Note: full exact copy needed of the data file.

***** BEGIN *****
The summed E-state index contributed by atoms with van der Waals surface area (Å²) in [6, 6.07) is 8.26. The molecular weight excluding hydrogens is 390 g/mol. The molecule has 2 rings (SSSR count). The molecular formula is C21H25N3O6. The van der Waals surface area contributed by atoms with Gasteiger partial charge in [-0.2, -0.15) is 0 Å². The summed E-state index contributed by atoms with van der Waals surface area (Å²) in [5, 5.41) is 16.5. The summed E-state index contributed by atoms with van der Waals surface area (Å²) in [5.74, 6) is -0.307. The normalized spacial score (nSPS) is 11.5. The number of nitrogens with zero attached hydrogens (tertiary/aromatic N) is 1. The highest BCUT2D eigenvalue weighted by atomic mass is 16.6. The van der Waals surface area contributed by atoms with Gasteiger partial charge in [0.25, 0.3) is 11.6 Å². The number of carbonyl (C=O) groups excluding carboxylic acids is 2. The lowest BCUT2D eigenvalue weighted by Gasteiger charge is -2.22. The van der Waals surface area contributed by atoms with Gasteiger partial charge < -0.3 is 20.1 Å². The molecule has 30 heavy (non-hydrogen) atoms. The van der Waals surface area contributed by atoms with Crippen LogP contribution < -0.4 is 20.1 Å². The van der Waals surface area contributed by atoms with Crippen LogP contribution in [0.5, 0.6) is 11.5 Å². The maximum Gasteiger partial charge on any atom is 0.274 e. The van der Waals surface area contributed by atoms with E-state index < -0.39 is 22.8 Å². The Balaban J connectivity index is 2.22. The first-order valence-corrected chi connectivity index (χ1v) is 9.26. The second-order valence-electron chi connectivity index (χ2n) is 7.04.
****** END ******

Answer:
The summed E-state index contributed by atoms with van der Waals surface area (Å²) in [6, 6.07) is 8.26. The molecular weight excluding hydrogens is 390 g/mol. The molecule has 2 rings (SSSR count). The molecular formula is C21H25N3O6. The van der Waals surface area contributed by atoms with Gasteiger partial charge in [-0.2, -0.15) is 0 Å². The summed E-state index contributed by atoms with van der Waals surface area (Å²) in [5, 5.41) is 16.5. The summed E-state index contributed by atoms with van der Waals surface area (Å²) in [5.74, 6) is -0.307. The normalized spacial score (nSPS) is 11.5. The number of nitrogens with zero attached hydrogens (tertiary/aromatic N) is 1. The highest BCUT2D eigenvalue weighted by atomic mass is 16.6. The van der Waals surface area contributed by atoms with Gasteiger partial charge in [0.25, 0.3) is 11.6 Å². The number of carbonyl (C=O) groups excluding carboxylic acids is 2. The lowest BCUT2D eigenvalue weighted by Gasteiger charge is -2.22. The van der Waals surface area contributed by atoms with Gasteiger partial charge < -0.3 is 20.1 Å². The molecule has 30 heavy (non-hydrogen) atoms. The van der Waals surface area contributed by atoms with Crippen LogP contribution < -0.4 is 20.1 Å². The van der Waals surface area contributed by atoms with Crippen LogP contribution in [0.5, 0.6) is 11.5 Å². The maximum Gasteiger partial charge on any atom is 0.274 e. The van der Waals surface area contributed by atoms with E-state index < -0.39 is 22.8 Å². The Balaban J connectivity index is 2.22. The first-order valence-corrected chi connectivity index (χ1v) is 9.26. The second-order valence-electron chi connectivity index (χ2n) is 7.04.